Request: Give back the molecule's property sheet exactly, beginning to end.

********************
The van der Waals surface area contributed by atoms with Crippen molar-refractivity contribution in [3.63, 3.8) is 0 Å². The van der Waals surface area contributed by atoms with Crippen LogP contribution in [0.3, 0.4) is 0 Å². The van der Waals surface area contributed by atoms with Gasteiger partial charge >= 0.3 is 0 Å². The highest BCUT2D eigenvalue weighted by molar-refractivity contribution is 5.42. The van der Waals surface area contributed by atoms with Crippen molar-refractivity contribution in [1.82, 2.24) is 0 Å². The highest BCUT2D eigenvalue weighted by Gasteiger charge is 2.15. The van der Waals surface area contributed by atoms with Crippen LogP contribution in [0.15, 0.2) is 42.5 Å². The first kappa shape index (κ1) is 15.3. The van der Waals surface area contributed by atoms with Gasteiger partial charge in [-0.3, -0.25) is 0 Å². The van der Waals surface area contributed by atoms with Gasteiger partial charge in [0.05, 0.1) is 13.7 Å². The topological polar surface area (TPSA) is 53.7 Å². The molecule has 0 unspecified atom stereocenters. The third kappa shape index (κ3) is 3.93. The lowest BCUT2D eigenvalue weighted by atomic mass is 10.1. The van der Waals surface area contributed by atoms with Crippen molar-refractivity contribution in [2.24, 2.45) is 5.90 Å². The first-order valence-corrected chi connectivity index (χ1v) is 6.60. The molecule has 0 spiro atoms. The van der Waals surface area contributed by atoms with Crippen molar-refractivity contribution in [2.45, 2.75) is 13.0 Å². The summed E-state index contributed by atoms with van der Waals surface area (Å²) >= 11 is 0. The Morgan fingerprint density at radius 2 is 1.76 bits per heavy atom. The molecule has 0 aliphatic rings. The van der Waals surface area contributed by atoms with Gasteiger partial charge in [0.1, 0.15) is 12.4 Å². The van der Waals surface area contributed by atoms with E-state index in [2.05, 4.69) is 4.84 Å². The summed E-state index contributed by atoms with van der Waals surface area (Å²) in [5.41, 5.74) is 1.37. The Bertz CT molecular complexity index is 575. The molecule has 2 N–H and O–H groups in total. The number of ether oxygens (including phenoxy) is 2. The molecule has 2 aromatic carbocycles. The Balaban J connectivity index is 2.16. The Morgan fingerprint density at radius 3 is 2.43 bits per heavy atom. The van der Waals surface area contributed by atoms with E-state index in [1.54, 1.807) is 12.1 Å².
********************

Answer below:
The van der Waals surface area contributed by atoms with Crippen molar-refractivity contribution in [3.63, 3.8) is 0 Å². The van der Waals surface area contributed by atoms with Crippen LogP contribution in [0.3, 0.4) is 0 Å². The van der Waals surface area contributed by atoms with Gasteiger partial charge >= 0.3 is 0 Å². The highest BCUT2D eigenvalue weighted by molar-refractivity contribution is 5.42. The van der Waals surface area contributed by atoms with Crippen molar-refractivity contribution in [1.82, 2.24) is 0 Å². The highest BCUT2D eigenvalue weighted by Gasteiger charge is 2.15. The van der Waals surface area contributed by atoms with Crippen LogP contribution in [0.15, 0.2) is 42.5 Å². The first kappa shape index (κ1) is 15.3. The van der Waals surface area contributed by atoms with Gasteiger partial charge in [-0.3, -0.25) is 0 Å². The van der Waals surface area contributed by atoms with Gasteiger partial charge in [0.05, 0.1) is 13.7 Å². The topological polar surface area (TPSA) is 53.7 Å². The molecule has 0 unspecified atom stereocenters. The third kappa shape index (κ3) is 3.93. The lowest BCUT2D eigenvalue weighted by atomic mass is 10.1. The van der Waals surface area contributed by atoms with Crippen molar-refractivity contribution in [2.24, 2.45) is 5.90 Å². The first-order valence-corrected chi connectivity index (χ1v) is 6.60. The molecule has 0 spiro atoms. The van der Waals surface area contributed by atoms with Crippen molar-refractivity contribution in [2.45, 2.75) is 13.0 Å². The summed E-state index contributed by atoms with van der Waals surface area (Å²) >= 11 is 0. The Morgan fingerprint density at radius 2 is 1.76 bits per heavy atom. The molecule has 0 aliphatic rings. The van der Waals surface area contributed by atoms with Gasteiger partial charge in [0.1, 0.15) is 12.4 Å². The van der Waals surface area contributed by atoms with E-state index in [2.05, 4.69) is 4.84 Å². The summed E-state index contributed by atoms with van der Waals surface area (Å²) in [5.41, 5.74) is 1.37. The Bertz CT molecular complexity index is 575. The molecule has 2 N–H and O–H groups in total. The number of ether oxygens (including phenoxy) is 2. The molecule has 2 aromatic carbocycles. The Balaban J connectivity index is 2.16. The Morgan fingerprint density at radius 3 is 2.43 bits per heavy atom. The van der Waals surface area contributed by atoms with E-state index in [1.54, 1.807) is 12.1 Å².